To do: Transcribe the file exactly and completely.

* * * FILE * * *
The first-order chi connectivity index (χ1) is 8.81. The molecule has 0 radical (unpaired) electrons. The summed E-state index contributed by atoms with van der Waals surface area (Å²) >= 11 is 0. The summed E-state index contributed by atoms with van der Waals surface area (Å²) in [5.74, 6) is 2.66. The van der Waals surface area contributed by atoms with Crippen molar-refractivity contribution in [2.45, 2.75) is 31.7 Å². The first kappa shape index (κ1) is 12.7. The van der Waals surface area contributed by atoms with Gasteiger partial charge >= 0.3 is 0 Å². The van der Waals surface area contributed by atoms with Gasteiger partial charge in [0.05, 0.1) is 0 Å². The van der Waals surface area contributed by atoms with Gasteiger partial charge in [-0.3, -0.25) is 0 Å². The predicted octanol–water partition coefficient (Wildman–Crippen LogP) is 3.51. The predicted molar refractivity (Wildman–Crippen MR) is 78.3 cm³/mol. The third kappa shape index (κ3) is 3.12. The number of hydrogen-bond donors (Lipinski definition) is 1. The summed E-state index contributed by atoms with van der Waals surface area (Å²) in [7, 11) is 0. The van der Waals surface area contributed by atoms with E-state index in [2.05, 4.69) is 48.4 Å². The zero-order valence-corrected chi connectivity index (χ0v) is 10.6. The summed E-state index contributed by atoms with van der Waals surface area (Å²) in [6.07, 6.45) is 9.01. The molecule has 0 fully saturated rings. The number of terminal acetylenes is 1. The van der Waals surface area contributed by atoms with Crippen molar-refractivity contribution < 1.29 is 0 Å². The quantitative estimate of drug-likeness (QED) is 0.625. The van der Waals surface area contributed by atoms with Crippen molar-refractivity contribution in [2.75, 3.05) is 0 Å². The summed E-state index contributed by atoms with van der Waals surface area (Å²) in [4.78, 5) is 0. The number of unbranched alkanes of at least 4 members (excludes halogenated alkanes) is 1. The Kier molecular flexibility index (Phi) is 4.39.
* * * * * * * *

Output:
The first-order chi connectivity index (χ1) is 8.81. The molecule has 0 radical (unpaired) electrons. The summed E-state index contributed by atoms with van der Waals surface area (Å²) >= 11 is 0. The summed E-state index contributed by atoms with van der Waals surface area (Å²) in [5.74, 6) is 2.66. The van der Waals surface area contributed by atoms with Crippen molar-refractivity contribution in [2.45, 2.75) is 31.7 Å². The first kappa shape index (κ1) is 12.7. The van der Waals surface area contributed by atoms with Gasteiger partial charge >= 0.3 is 0 Å². The van der Waals surface area contributed by atoms with Gasteiger partial charge in [0.05, 0.1) is 0 Å². The van der Waals surface area contributed by atoms with Gasteiger partial charge in [-0.3, -0.25) is 0 Å². The predicted octanol–water partition coefficient (Wildman–Crippen LogP) is 3.51. The predicted molar refractivity (Wildman–Crippen MR) is 78.3 cm³/mol. The third kappa shape index (κ3) is 3.12. The number of hydrogen-bond donors (Lipinski definition) is 1. The summed E-state index contributed by atoms with van der Waals surface area (Å²) in [7, 11) is 0. The van der Waals surface area contributed by atoms with E-state index in [2.05, 4.69) is 48.4 Å². The zero-order valence-corrected chi connectivity index (χ0v) is 10.6. The summed E-state index contributed by atoms with van der Waals surface area (Å²) in [6.07, 6.45) is 9.01. The molecule has 0 fully saturated rings. The number of terminal acetylenes is 1. The van der Waals surface area contributed by atoms with Crippen molar-refractivity contribution < 1.29 is 0 Å². The quantitative estimate of drug-likeness (QED) is 0.625. The van der Waals surface area contributed by atoms with Crippen molar-refractivity contribution in [2.75, 3.05) is 0 Å². The summed E-state index contributed by atoms with van der Waals surface area (Å²) in [4.78, 5) is 0. The number of unbranched alkanes of at least 4 members (excludes halogenated alkanes) is 1. The Kier molecular flexibility index (Phi) is 4.39.